I Went to a Weed Curling Tournament and Learned to Embrace My Inner Canadian
The 'bongspiel' was just about the most Canadian thing you could imagine.
Screenshot via VICE.
This article originally appeared on VICE Canada.
I’ve spilled a fair bit of ink discussing the ways in which I sometimes feel out of place in Canada and also diving headfirst into Canadiana in an attempt to remedy that.
My latest hoser venture involved going to a “bongspiel” a.k.a. a weed-centered curling tournament in Wiarton, Ontario—a small town of about 2,000—in the dead of winter. Wiarton, for the uninitiated (like me) is known for Wiarton Willy, a groundhog who does his thing on Groundhog Day in an annual ceremony that seems to be the talk of the town. To be totally honest, I didn’t even think groundhogs were real creatures until I visited this town.
My experience with curling is limited to one time in 2010 when I went as part of a team building exercise while working for a community newspaper in North Vancouver, British Columbia. There’s a photo of me looking very serious and ugly, wearing a obnoxiously big beanie while lining up a rock (I still don’t grasp the mechanics of curling).
I always assumed curling was a bit dull—not unlike Canada itself. So perhaps it’s not surprising that the sport is a source of national pride, something we regularly dominate during the Winter Olympics. Another very Canadian thing about curling is that it goes hand and hand with boozing—a Canadian team featuring an Olympic gold medal winner got booted out of a bonspiel in Red Deer, Alberta, last fall for breaking broomsticks and cussing while wasted.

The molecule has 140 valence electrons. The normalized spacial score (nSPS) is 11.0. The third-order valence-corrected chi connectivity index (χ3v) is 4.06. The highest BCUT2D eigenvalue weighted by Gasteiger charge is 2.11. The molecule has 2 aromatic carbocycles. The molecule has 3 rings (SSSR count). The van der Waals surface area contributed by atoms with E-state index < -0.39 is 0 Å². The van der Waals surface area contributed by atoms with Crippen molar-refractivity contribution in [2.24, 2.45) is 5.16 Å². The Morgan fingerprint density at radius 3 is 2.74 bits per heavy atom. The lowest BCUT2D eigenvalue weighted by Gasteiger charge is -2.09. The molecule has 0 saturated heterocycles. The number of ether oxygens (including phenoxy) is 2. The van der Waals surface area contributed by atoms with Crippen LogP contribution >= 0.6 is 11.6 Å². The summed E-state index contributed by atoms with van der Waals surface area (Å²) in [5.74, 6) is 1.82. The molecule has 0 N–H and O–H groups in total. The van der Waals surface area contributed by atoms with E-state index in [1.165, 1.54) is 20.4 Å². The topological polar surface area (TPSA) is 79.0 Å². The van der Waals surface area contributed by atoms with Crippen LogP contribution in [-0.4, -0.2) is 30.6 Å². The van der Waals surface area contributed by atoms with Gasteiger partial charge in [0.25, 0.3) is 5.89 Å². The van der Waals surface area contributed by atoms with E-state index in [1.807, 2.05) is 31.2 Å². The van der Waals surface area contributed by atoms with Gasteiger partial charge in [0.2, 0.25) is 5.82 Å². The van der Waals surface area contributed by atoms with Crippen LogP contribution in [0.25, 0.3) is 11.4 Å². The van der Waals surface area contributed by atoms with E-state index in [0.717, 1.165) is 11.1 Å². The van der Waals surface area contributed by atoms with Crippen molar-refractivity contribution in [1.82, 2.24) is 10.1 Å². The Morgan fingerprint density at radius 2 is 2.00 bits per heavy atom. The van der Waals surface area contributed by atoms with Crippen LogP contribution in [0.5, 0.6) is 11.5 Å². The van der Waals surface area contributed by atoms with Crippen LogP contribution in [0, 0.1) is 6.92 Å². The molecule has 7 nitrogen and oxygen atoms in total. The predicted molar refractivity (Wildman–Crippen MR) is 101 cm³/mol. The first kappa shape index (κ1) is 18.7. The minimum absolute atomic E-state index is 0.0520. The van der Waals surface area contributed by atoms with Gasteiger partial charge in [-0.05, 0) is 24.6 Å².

So I didn’t really know what to expect from this tournament. At first I was reluctant to go, chalking it up to another gimmicky event trying to capitalize on weed legalization. But we decided it might make for good video, so we piled into an SUV and nearly died while driving the three hours to Wiarton from Toronto during a blizzard. It was so cold that when we got to our motel the toilet water in one of our producer’s rooms was frozen.
Then we headed to Wiarton & District Curling Club where we met Ted Ratcliffe, 38, one of the organizers for the event. Ratcliffe explained that a bongspiel is just a bonspiel (a curling tournament) but “cannabis related.” At the end of a bonspiel, the tradition is buy the other teams a drink, but for the bongspiel, we were allowed to sub in a drink for a toke. Or do both.